Delinquencies on the Decline, FHA Problematic

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It appears that residential delinquencies are headed in the right direction—down—but the jury is still out on how improving late payments are affected by government modification programs and delays caused by the robo-signing settlement.

The delinquency rate on all outstanding residential mortgages fell to a three-year low in the fourth quarter with most loan types improving except for one product: FHA.

According to figures compiled by the Mortgage Bankers Association, the national delinquency rate—excluding foreclosures—dropped to 7.58% at Dec. 31, the lowest reading since the fourth quarter of 2008 when the rate was 7.88%.

National Mortgage News estimates that roughly $700 billion of home mortgages are currently in arrears, not including foreclosures. Consumers owe $9.23 trillion on their one-to-four family loans.

Late payments peaked in the first quarter of 2010 at 10.06%.

The trade group noted that the outlook for severely delinquent loans improved slightly in 4Q with 0.99% of loans entering foreclosure during the period compared to 1.08% in 3Q and 1.27% a year ago.

The delinquency rate on subprime loans improved to 20.83%, the best reading since the third quarter of 2008, MBA said.

FHA loans, on the other hand, are getting worse: delinquencies rose to 12.36% at yearend compared to 12.09% in the third quarter and 12.27% a year earlier. Moreover, the inventory of FHA foreclosures rose to 3.54% in the fourth quarter, the highest reading since the second quarter of 2010.

There is a growing concern in Washington—and the mortgage industry—that FHA may need to tap a line of credit it has with the U.S. Treasury to keep its mortgage insurance fund in the black.

MBA chief economist Jay Brinkmann said, “Mortgage performance continued to improve in the fourth quarter, reflecting the improvement we saw in the job market and overall economy.”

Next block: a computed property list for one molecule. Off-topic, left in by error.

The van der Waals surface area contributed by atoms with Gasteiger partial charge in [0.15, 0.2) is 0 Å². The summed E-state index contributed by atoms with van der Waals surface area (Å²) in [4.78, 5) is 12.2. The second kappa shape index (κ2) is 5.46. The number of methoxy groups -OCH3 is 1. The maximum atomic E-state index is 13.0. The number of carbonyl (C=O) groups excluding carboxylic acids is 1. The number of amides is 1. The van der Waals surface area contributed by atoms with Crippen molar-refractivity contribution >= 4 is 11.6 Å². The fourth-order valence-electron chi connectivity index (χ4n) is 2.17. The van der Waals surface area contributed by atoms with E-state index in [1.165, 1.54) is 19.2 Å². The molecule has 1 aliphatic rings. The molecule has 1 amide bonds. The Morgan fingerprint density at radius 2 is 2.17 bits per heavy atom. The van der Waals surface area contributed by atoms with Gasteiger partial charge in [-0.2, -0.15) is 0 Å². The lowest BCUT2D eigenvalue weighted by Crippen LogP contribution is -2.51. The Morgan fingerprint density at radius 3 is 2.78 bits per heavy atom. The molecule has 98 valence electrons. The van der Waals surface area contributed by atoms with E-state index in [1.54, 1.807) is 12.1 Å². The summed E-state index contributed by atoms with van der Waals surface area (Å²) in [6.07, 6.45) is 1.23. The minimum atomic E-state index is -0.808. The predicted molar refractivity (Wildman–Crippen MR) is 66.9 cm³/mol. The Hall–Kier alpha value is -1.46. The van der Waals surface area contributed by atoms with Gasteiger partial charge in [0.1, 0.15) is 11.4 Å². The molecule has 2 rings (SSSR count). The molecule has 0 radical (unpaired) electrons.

Brinkmann noted that a big reason for the progress in late payments is tied to vintages: “…loans that are seriously delinquent are predominantly made up of loans originated prior to 2008 and this pool is steadily growing smaller as a percent of total loans outstanding.”

Still, many mortgage bankers and economists wonder where the nation is in terms of a true recovery. Programs such as HARP and HAMP have helped but fallen short of their initial goals. Brinkmann notes that figuring it all out is hardly easy.

The 2011 yearend report shows “by several measures” that mortgage delinquencies are “about halfway back to long-term, pre-recession levels,” he said.

Also, the mortgage delinquency rate is falling “faster than the unemployment rate is declining,” Brinkmann said.

Despite the drop in delinquencies and foreclosure starts, at 4.4% the percentage of loans in foreclosure is still much closer to the all-time high of 4.6% reached in 4Q10 and higher than the longer-term average of roughly 1.2%.

Local conditions and legal structures play a major role. In states with nonjudicial foreclosure systems the backlog of foreclosures is clearing faster. It is now down to an average rate of 2.8%, compared to the all-time high of 6.8% in the judicial system states.

Ultimately, the robo-signing settlement may cause some decreases in the foreclosure inventory, Brinkmann said. In his view “the issue is not so much about filing the initial foreclosure actions” as it is about moving properties to a foreclosure sale or an REO, and that may eventually result in “some speeding up” of the process.

Before that, however, “there may be a temporary increase,” due to certain process change requirements, he said. “We might see an upward tick first and than a little more of rapid exit later on, so we’re probably not going to see much, in terms of an increase in the cure rate.”

Asked whether there is any indication HARP helped decrease the 60-day delinquency rate reported in the fourth quarter, or may aid in refinancing activity, MBA’s Mike Fratantoni responded it could, but only to some degree.

Figures show “strong refinancing application volume right now,” he said, with roughly 10% to 20% being facilitated by HARP and HARP 2.0. The HARP incentives require applicants be current in the past six months and no more than one past due over the past 12 months.

But it’s difficult to quantify the actual effect of HARP in the delinquency figures. “It’s just not enough to show up in the real numbers, compared to everything else that is probably driving those delinquencies,” said Brinkmann.